May 29, 2020 6:12 PM
The off-label use of drugs is however possible even without a clinical trial, if you are in particular conditions. Already at the end of March, the WHO noted that against covid-19, doctors often prescribed authorized medicines for the treatment of other diseases.
One of the prescribed drugs was precisely hydroxychloroquine. Interest in this molecule was generated in part outside the scientific community, by a series of tweets in mid-March that promoted its use. U.S. President Donald Trump has also endorsed its use. His tweet cited a study published in the International Journal of Antimicrobial Agents. It was a small study, which involved twenty patients for ten days. A possible antiviral effect of hydroxychloroquine would emerge from this study.
In the week of March 15 to March 21, U.S. prescriptions for hydroxychloroquine and chloroquine increased significantly. For example, prescriptions below 28 pills grew 1,977 percent. The prescriptions for larger quantities have also increased.
The Food and Drug Administration (FDA), in the United States, authorized the emergency use of chloroquine and hydroxychloroquine for patients hospitalized for covid-19 on March 28. In a comment published in Jama Internal Medicine magazine on May 19, Mike Zhai, Carolyn Lye and Aaron Kesselheim strongly criticized the decision. The FDA has given the green light on the basis of in vitro data and individual clinical cases, not of extensive trials. “Whether hydroxychloroquine and chloroquine have clinical efficacy against covid-19 or not, there is a great risk of damage deriving from the authorization issued on insufficient data,” they write in their comment. The FDA’s decision can push patients to use the two antimalarials outside of clinical trials, slowing down data acquisition.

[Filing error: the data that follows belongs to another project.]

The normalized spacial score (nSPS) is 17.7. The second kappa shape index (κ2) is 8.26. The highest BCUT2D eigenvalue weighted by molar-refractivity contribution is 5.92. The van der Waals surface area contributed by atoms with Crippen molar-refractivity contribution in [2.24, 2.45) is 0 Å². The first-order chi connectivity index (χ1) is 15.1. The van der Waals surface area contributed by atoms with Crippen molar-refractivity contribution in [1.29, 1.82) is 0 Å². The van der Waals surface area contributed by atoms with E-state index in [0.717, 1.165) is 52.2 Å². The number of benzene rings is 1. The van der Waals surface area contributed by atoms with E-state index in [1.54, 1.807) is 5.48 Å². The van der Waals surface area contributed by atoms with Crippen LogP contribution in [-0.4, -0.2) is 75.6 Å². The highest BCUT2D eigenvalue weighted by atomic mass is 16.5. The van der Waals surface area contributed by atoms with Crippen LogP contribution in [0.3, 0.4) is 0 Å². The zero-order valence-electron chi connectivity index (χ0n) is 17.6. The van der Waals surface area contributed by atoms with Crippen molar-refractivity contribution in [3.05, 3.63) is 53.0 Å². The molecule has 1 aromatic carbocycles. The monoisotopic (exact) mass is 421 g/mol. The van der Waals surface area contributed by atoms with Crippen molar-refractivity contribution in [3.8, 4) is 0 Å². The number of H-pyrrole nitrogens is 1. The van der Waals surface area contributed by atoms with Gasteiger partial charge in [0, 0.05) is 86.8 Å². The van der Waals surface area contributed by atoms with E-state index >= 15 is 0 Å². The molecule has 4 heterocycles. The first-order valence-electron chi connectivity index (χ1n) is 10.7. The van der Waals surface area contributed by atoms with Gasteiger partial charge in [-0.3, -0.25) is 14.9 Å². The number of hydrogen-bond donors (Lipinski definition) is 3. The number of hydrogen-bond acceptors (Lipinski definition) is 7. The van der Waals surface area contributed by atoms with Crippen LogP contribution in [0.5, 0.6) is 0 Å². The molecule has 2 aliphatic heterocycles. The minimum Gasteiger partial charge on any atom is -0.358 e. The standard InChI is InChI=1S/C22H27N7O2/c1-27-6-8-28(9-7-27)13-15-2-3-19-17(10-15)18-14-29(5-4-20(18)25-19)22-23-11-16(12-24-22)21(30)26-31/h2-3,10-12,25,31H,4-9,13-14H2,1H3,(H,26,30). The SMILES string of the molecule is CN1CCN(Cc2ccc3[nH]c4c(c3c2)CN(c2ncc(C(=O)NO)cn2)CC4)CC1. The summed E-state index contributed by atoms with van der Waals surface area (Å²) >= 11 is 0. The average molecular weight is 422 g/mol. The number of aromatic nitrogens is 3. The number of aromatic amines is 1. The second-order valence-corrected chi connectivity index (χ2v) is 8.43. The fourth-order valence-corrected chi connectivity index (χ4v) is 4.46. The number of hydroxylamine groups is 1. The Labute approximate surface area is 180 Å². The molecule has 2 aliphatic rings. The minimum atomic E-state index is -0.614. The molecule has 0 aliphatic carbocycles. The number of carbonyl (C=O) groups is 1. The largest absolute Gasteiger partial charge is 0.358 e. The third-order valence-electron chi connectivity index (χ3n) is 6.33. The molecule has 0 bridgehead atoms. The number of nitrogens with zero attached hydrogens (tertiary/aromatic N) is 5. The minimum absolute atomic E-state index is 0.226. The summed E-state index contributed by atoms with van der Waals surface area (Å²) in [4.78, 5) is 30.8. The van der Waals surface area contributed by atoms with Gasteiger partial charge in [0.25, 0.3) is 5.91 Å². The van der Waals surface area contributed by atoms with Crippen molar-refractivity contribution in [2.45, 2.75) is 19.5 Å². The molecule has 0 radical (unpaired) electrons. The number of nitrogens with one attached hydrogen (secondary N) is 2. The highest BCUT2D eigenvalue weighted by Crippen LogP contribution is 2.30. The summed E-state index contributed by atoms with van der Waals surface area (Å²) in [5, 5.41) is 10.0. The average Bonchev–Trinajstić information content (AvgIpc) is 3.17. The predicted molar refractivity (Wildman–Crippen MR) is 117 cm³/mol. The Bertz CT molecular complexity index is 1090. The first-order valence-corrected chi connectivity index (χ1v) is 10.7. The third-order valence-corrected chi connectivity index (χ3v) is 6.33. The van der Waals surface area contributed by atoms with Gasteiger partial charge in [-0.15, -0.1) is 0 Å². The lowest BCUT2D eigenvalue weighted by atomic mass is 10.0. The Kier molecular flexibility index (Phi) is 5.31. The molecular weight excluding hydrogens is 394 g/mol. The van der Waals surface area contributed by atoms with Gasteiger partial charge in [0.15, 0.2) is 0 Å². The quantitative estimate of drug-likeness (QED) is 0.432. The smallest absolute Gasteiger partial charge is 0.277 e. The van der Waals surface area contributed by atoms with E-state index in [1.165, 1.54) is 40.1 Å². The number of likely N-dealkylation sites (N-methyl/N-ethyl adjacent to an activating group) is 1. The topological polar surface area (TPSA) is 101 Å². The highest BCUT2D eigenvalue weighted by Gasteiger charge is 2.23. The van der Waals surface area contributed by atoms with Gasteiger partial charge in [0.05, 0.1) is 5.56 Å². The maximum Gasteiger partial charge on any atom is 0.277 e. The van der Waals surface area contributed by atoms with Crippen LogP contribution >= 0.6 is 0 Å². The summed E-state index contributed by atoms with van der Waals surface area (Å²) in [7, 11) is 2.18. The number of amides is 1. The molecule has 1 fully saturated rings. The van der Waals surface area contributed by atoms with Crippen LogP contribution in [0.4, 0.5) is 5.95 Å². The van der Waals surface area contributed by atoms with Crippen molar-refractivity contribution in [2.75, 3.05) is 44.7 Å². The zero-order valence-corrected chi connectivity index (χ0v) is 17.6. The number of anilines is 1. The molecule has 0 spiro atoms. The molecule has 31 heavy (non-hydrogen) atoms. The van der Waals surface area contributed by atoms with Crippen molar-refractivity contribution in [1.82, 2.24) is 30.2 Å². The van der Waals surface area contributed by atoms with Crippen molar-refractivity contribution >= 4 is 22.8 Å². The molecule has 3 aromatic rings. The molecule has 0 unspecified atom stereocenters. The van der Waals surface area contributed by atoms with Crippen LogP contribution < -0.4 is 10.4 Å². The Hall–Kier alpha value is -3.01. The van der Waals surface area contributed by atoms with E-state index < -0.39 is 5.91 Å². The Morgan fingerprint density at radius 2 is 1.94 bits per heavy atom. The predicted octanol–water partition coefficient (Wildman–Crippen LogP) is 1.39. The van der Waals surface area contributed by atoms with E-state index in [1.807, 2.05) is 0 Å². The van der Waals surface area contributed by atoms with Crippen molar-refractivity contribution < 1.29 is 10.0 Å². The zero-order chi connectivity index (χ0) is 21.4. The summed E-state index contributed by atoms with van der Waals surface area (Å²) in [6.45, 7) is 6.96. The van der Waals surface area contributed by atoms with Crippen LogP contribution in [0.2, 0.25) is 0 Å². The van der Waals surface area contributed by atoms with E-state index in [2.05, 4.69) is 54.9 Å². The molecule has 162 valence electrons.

Furthermore, while it is not yet known whether the two drugs are effective against covid-19, it is known that they can cause heart problems, even fatal ones. Finally, there is a risk of causing a shortage of the two drugs, which are necessary for other patients, not covid-19. “As the covid-19 pandemic continues, the public, members of the government and the pharmaceutical industry can put pressure on the FDA to issue additional authorizations for emergency use of drugs. Instead of succumbing to these pressures, the agency should ensure that authorizations are issued only when supported by sufficient scientific evidence, and all of this evidence should be made public at the time of authorization, “continue the researchers in their comment.
Following the publication of the study, the World Health Organization suspended testing on hydroxychloroquine. A review of the safety of the treatment is therefore expected.